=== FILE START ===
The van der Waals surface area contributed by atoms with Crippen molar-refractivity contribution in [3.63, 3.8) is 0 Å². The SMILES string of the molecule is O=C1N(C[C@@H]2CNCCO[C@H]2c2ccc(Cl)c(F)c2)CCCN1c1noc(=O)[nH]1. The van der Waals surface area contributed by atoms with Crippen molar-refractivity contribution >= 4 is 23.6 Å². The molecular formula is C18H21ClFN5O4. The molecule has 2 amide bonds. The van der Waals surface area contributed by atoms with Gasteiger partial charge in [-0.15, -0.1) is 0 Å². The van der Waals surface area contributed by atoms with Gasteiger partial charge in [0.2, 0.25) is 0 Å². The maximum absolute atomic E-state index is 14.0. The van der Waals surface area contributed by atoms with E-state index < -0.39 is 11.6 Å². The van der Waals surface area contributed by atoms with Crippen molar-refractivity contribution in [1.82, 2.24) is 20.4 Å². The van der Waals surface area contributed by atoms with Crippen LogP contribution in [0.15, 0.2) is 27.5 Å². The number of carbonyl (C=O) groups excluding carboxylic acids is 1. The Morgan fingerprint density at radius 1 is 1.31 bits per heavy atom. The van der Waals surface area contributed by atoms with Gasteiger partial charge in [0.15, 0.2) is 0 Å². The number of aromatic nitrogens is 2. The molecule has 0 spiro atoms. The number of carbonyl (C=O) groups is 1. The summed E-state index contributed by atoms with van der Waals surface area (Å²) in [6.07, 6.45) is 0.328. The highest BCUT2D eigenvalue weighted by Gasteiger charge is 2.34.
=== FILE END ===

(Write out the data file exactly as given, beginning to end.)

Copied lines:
The van der Waals surface area contributed by atoms with Crippen molar-refractivity contribution in [3.63, 3.8) is 0 Å². The SMILES string of the molecule is O=C1N(C[C@@H]2CNCCO[C@H]2c2ccc(Cl)c(F)c2)CCCN1c1noc(=O)[nH]1. The van der Waals surface area contributed by atoms with Crippen molar-refractivity contribution >= 4 is 23.6 Å². The molecular formula is C18H21ClFN5O4. The molecule has 2 amide bonds. The van der Waals surface area contributed by atoms with Gasteiger partial charge in [-0.15, -0.1) is 0 Å². The van der Waals surface area contributed by atoms with Gasteiger partial charge in [0.2, 0.25) is 0 Å². The maximum absolute atomic E-state index is 14.0. The van der Waals surface area contributed by atoms with E-state index < -0.39 is 11.6 Å². The van der Waals surface area contributed by atoms with Crippen molar-refractivity contribution in [1.82, 2.24) is 20.4 Å². The van der Waals surface area contributed by atoms with Crippen LogP contribution in [0.15, 0.2) is 27.5 Å². The number of carbonyl (C=O) groups excluding carboxylic acids is 1. The Morgan fingerprint density at radius 1 is 1.31 bits per heavy atom. The van der Waals surface area contributed by atoms with Gasteiger partial charge in [0.15, 0.2) is 0 Å². The number of aromatic nitrogens is 2. The molecule has 0 spiro atoms. The number of carbonyl (C=O) groups is 1. The summed E-state index contributed by atoms with van der Waals surface area (Å²) in [6.07, 6.45) is 0.328. The highest BCUT2D eigenvalue weighted by Gasteiger charge is 2.34.